One major change effectuated by the Housing Stability and Tenant Protection Act of 2019 (“HSTPA”) concerned the scope of an owner’s liability for rent overcharge claims, including treble damages. Prior to the passage of the HSTPA, the scope of liability was generally four years for the overcharge and two years for treble damages. The rental history that could be examined in order to determine if an overcharge had occurred (commonly referred to as the “lookback period”) was likewise generally limited to four years prior to the bringing of the claim. The HSTPA expanded the scope of liability to six years for both overcharges and treble damages, and the lookback period, in some cases, became even longer.
However, in 2020, the New York Court of Appeals held in IMO Regina Metropolitan Co., LLC v. NYS Div. of Housing & Comm. Renewal, and three other cases [Raden v. W7879 LLC, Taylor v. 72A Realty Assoc. LP, and Reich v. Belnord Partners LLC] that “the overcharge calculation amendments cannot be applied retroactively to overcharges that occurred prior to their enactment.” This holding reinstated the pre-existing four year limitations period for all pre-HSTPA overcharges.
An issue that then arose was how to determine the applicable limitations period when an overcharge complaint was filed after the enactment of the HSTPA (June 14, 2019) but the complainant sought overcharges that allegedly occurred both before and after the enactment.
In Austin v. 25 Grove St. LLC, decided on February 3, 2022, the Appellate Division, First Department, provided guidance on that issue, which affects countless overcharge complaints and due diligence evaluations.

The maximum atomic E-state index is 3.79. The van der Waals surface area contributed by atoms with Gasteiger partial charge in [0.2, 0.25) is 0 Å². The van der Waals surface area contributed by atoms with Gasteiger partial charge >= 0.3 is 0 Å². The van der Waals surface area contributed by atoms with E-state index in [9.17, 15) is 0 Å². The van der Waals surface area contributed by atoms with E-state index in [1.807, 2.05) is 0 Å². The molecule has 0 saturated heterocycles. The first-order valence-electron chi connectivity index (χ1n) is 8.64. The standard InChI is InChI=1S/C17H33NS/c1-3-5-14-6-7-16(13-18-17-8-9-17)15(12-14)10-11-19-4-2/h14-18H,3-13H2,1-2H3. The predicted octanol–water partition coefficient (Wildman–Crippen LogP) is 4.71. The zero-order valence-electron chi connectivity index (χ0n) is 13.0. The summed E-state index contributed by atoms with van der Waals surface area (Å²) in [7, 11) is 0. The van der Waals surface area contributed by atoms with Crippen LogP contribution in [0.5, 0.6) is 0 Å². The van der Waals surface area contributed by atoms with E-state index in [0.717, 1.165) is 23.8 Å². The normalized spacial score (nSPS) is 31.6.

Austin was a rent overcharge action that was commenced in July, 2020, after the enactment of the HSTPA. The complaint sought overcharge damages that allegedly began at the inception of the tenancy in 2013 and stretched through the date of the complaint—post HSTPA. Asserting the more expansive HSTPA provisions, the tenantplaintiff argued that the owner was liable for overcharges for the entire period of the tenancy and maintained that the lookback period to calculate the legal rent (and, therefore, the amount of overcharges) went back even further. The Appellate Division rejected those arguments.
The Appellate Division in Austin ruled, in pertinent part:
To the extent plaintiffs seek to recover overcharges that accrued before the enactment of the Housing Stability & Tenant Protection Act of 2019 (HSTPA), effective June 14, 2019, the amendments to CPLR 213-a and Rent Stabilization Law § 26-516 [changing the pre-existing four year statute of limitations] enacted under the HSTPA are not applicable… Regina Metro applies to this case insofar as it determined that Part F of the HSTPA governing rent overcharges cannot be applied retroactively to overcharges that accrued before the enactment of the HSTPA.
This ruling made clear that even if an overcharge complaint was brought after the enactment of the HSTPA, the pre-existing four-year statute of limitations can control both the scope of liability for damages, as well as the lookback period for calculating the overcharge. It is an appellate ruling that provides good direction and owner-favorable relief when litigating rent overcharge claims or examining potential claims in a due diligence review.